Unpublished - Copyright Will Be Owned by Publisher Upon Paper Acceptance
Magnetomicrometry uses implantable magnets to track the position of muscles, potentially improving the control and efficacy of prosthetics.
Magnetomicrometry has exciting prospects for the control of wearable robotics, including prostheses and exoskeletons.
Two research papers published by Brown and MIT researchers focus on the possibility of employing improved muscle tracking technology.
Implantable without discomfort, these tiny magnets can provide continuous readings of muscle length for prosthetics and more.
Researchers at MIT are seeking FDA approval to test new technology in people with prosthetic limbs, which could make them easier to control.
Using a new technology, researchers hope to create better control systems for prosthetic limbs.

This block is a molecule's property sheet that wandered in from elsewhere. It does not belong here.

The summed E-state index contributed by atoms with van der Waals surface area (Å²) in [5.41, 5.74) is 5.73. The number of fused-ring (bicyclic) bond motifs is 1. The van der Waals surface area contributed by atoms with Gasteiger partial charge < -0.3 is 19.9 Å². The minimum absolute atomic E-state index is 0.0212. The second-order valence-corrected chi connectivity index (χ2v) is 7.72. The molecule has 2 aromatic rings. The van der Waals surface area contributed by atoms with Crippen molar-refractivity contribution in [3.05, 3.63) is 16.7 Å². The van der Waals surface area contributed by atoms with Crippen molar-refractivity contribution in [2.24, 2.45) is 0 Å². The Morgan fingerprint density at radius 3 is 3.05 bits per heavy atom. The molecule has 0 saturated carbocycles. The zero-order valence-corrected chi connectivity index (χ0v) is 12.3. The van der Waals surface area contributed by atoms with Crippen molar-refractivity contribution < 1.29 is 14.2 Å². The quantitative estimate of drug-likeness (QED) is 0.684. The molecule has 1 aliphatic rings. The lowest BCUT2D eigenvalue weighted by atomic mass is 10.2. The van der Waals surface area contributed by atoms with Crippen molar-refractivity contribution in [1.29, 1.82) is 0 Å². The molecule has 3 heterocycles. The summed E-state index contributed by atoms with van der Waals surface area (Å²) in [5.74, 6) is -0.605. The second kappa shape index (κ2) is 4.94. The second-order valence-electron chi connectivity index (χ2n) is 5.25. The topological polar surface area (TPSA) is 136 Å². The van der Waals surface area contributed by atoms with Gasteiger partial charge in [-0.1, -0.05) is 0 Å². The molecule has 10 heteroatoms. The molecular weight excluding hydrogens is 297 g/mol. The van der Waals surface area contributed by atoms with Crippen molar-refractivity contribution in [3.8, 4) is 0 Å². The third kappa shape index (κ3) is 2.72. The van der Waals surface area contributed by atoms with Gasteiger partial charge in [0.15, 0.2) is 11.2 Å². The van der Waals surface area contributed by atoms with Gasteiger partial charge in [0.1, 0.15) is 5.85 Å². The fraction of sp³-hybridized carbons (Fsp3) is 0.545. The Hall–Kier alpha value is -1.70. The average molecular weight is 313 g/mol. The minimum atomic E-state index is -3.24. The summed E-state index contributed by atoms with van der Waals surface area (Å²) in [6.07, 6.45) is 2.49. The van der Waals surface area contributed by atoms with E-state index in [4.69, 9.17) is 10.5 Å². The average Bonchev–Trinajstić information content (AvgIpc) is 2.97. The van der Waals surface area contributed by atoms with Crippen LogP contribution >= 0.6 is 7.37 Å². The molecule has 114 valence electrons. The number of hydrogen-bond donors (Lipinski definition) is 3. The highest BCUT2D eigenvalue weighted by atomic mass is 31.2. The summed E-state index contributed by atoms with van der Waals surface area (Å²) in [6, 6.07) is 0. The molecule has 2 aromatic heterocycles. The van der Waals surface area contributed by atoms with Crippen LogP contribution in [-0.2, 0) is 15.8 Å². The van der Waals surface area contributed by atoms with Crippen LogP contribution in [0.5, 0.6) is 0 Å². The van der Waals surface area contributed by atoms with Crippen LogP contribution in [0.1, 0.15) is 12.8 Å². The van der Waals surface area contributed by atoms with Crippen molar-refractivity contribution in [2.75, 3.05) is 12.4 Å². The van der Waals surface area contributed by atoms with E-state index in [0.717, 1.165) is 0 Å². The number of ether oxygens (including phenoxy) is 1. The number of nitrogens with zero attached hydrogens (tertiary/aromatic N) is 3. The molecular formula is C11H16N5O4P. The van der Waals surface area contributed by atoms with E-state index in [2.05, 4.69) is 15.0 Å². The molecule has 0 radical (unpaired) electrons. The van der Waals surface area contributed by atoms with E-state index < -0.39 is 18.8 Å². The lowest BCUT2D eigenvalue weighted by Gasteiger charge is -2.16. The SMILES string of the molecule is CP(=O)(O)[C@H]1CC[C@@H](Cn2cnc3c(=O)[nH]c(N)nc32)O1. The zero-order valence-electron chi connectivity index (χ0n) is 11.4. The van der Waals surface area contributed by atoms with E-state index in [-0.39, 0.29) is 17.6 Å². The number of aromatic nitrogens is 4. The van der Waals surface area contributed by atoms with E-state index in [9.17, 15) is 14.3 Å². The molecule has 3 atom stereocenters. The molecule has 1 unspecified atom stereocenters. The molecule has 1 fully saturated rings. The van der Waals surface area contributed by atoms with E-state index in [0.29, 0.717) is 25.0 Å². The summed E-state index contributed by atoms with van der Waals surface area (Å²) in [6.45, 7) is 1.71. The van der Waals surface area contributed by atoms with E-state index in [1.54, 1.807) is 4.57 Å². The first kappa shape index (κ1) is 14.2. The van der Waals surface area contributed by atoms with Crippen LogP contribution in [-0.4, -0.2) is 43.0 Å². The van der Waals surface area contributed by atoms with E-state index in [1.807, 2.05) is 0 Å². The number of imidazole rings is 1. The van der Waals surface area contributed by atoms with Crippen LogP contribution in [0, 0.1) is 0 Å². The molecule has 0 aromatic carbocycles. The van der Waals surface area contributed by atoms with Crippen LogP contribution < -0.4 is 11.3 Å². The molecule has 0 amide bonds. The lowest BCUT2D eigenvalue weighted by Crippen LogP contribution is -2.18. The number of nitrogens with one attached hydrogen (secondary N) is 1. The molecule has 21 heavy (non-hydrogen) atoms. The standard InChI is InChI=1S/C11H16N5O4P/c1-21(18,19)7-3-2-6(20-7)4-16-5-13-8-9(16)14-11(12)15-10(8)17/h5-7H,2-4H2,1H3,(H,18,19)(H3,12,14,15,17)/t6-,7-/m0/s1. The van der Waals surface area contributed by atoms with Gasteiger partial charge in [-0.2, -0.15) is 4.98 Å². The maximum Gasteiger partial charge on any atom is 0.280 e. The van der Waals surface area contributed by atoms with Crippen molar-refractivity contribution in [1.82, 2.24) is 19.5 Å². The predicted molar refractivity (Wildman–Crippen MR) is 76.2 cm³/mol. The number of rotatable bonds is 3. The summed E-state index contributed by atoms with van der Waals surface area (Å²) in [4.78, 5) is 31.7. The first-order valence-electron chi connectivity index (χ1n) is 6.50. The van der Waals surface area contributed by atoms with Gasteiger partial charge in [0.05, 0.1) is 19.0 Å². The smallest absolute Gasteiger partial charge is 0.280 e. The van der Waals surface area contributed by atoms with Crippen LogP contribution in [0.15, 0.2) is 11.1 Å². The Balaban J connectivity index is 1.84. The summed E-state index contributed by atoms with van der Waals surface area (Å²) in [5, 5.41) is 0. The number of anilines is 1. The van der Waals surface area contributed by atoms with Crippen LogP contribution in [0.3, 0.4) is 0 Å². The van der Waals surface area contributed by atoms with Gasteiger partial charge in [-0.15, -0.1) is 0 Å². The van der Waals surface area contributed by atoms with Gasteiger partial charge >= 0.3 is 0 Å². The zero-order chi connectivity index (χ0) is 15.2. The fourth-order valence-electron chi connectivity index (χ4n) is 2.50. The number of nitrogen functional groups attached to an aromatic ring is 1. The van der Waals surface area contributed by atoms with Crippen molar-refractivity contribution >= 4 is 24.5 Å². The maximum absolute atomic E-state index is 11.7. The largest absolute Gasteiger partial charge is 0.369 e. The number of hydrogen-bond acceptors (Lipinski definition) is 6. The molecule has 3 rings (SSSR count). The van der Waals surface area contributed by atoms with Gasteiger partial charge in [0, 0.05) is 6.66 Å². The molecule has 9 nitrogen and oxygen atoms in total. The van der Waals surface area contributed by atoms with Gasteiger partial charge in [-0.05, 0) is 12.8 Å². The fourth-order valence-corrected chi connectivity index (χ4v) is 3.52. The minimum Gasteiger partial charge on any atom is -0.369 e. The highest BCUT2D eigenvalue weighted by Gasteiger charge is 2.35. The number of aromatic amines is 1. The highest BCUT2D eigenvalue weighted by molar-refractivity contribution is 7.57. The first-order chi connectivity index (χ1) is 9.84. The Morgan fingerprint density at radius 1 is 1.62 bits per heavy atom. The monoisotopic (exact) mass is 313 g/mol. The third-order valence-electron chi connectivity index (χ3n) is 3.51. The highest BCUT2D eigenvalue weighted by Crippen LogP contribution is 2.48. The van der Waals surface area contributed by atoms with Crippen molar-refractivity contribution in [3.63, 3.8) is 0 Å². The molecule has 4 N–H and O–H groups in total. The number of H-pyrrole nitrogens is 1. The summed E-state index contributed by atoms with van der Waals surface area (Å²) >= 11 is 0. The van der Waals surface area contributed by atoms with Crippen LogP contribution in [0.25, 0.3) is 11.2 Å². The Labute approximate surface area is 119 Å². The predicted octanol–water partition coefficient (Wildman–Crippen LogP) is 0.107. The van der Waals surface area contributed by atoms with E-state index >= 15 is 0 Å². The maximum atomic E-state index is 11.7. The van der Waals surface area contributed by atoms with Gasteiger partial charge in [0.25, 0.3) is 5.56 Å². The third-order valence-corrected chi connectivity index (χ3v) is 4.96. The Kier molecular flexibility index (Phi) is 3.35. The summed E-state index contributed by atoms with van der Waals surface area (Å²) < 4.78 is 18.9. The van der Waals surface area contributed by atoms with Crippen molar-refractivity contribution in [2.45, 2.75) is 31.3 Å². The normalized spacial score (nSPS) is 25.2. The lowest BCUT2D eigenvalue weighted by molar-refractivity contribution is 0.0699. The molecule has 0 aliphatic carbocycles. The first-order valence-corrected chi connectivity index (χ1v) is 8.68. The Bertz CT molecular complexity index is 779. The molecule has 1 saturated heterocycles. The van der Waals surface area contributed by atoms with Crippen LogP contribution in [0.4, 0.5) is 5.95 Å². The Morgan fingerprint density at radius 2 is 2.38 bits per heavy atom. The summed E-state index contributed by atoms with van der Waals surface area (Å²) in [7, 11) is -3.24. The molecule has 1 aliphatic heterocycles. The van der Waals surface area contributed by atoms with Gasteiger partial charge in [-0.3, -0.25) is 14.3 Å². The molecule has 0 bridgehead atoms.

A whole new mode of communication between prosthesis and user.
A recent feature in Designboom highlights research conducted by the Biomechatronics group that describes magnetomicrometry.
System uses tiny magnetic beads to rapidly measure the position of muscles and relay that information to a bionic prosthesis.
We plan to use magnetomicrometry to provide natural control over prosthetic limbs
An improved method for magnet tracking enables high-speed wireless tracking through various materials.
Sometimes you want to be able to see things that aren't visible.